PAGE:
Wall Street analysts demand assurances from Zuckerberg on Facebook sales


Wall Street analysts have demanded an assurance from Facebook chief executive Mark Zuckerberg that he is fully committed to driving the sales and profits of the social networking site, as the firm prepares to release its first results as a public company this week.

The 23 per cent slump in Facebook's share prices since its $104 billion flotation in May has left investors nervous, following which they have demanded Zuckerberg to make an appearance on the conference call with Wall Street analysts, which Facebook would hold after the release of its Q2 results on Thursday.

''If they want to present themselves as a company that sees investors as stakeholders, then at least a brief introduction [from Mr Zuckerberg] would be welcome. You want to be reassured that they respect investors,'' The Telegraph quoted Brian Weiser, an analyst in New York at Pivotal Research, as saying.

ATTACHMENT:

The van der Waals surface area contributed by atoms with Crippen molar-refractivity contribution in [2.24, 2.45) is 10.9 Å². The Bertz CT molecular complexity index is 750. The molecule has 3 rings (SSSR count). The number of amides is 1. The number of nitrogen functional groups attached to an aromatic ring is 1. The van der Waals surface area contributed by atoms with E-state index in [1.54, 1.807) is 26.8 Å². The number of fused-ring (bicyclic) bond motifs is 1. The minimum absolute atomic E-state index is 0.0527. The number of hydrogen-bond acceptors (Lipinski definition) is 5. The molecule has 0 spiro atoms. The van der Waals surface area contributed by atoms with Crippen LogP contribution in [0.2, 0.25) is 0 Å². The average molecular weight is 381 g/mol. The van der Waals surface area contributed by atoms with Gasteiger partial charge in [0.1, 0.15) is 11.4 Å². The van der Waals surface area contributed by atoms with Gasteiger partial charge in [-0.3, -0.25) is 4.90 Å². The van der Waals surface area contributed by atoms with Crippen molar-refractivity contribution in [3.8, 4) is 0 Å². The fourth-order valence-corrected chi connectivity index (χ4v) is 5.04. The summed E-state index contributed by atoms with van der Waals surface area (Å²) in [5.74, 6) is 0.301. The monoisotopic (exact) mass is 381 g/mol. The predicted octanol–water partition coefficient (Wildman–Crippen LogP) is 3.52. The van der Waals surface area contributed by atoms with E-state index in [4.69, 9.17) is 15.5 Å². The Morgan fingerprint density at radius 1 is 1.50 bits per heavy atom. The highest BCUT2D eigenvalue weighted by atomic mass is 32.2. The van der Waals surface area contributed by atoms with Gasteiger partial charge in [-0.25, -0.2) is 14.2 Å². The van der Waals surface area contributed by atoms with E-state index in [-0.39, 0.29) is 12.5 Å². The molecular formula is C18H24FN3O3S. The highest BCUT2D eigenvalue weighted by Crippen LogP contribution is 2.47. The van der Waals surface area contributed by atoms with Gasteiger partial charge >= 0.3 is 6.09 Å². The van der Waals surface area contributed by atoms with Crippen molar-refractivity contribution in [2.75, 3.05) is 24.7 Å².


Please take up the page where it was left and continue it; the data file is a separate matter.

According to the paper, Facebook whose much-hyped initial public offering was marred by technical glitches on its opening day on the NASDAQ stock exchange in New York, faced accusations that the company and its advisers had selectively disclosed bad news about the outlook for 2012, before the shares were eventually sold for 38 dollars each on May 17, which the firm and its advisers had vehemently denied.

Analysts at Nomura believe that Facebook needs to tread a fine line between increasing revenues without alienating the users around which it has built the company, and the firm could do this is by charging companies for the pages they have on the site.

Coca-Cola currently has the most popular corporate page with 41.9 million 'likes' followed by Walt Disney with 35.7 million, the paper said.

Analysts also said that Facebook's debut quarterly results and conference call will be critical in revealing how much detailed information the historically private company is prepared to share with investors.

"They [Facebook] must reinforce with investors that they care about driving revenues. I think clearly they do care," Michael Pachter, an analyst at Wedbush Securities in Los Angeles said.

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